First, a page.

St. Michael's Church was originally built in 1665-1668. Over the years, the church has been rebuilt several times and today the building is characterized by neoclassicism. In the beginning, the church was called “German Church” because it served the many German-speaking immigrants and not least the garrison who mainly spoke German.
St. Michaelis Church has been Garrison Church from the beginning – and it still is. One of the ministers from the church is chaplain to the garrison and thus minister for the soldiers on duty in Fredericia. Therefore, the church also had a vital part to play in connection with the sortie from Fredericia on July 6th 1849. St. Michaelis Church is included in a special arrangement that requires the church to serve the garrison and appoint a chaplain to the garrison. Furthermore, the church has a lodge for commandants intended for the chief of regiment. Count, countess, and the royals are also seated in the lodge when attending service. Today, St. Michaelis church can be described as the only Garrison Church in Denmark outside of Copenhagen.References:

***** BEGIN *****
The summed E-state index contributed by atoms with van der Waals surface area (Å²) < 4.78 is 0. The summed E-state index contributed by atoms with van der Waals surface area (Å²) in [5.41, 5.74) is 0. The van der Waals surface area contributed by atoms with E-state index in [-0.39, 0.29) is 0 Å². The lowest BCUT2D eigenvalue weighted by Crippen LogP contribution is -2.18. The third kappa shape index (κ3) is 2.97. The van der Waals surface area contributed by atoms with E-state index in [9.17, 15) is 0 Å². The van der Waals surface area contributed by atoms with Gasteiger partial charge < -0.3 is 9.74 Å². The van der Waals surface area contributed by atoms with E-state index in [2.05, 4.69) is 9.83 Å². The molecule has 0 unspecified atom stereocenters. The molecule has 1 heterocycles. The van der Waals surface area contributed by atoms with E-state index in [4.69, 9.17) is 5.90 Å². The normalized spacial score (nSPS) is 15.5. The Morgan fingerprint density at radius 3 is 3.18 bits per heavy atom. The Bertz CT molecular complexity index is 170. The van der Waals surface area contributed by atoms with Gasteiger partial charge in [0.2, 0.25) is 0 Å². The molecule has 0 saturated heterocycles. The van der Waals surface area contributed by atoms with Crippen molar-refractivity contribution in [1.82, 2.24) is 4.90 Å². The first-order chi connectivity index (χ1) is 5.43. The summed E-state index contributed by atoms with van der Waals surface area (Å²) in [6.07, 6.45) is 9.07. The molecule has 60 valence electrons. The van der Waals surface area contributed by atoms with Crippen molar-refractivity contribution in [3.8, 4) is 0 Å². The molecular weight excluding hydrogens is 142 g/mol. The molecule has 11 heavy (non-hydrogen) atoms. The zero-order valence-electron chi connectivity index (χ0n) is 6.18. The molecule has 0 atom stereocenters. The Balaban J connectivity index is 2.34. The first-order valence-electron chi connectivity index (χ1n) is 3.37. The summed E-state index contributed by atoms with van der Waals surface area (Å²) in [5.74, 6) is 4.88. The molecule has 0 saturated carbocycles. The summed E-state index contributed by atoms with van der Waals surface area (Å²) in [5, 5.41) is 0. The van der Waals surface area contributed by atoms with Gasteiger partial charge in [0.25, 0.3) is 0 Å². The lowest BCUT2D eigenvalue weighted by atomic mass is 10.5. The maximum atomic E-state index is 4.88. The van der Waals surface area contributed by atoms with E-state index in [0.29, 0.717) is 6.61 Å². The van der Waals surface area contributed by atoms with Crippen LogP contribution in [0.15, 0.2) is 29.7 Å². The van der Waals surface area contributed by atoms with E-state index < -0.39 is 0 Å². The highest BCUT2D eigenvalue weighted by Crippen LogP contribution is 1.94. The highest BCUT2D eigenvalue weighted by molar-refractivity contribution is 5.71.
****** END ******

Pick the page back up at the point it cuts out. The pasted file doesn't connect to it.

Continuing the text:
Fisherman's Bastion is a terrace in neo-Gothic and neo-Romanesque style situated on the Buda bank of the Danube, on the Castle hill in Budapest, around Matthias Church. It was designed and built between 1895 and 1902 on the plans of Frigyes Schulek. Construction of the bastion destabilised the foundations of the neighbouring 13th century Dominican Church which had to be pulled down. Between 1947–48, the son of Frigyes Schulek, János Schulek, conducted the other restoration project after its near destruction during World War II.
From the towers and the terrace a panoramic view exists of Danube, Margaret Island, Pest to the east and the Gellért Hill.
Its seven towers represent the seven Magyar tribes that settled in the Carpathian Basin in 896.
The Bastion takes its name from the guild of fishermen that was responsible for defending this stretch of the city walls in the Middle Ages. It is a viewing terrace, with many stairs and walking paths.
A bronze statue of Stephen I of Hungary mounted on a horse, erected in 1906, can be seen between the Bastion and the Matthias Church. The pedestal was made by Alajos Stróbl, based on the plans of Frigyes Schulek, in Neo-Romanesque style, with episodes illustrating the King's life.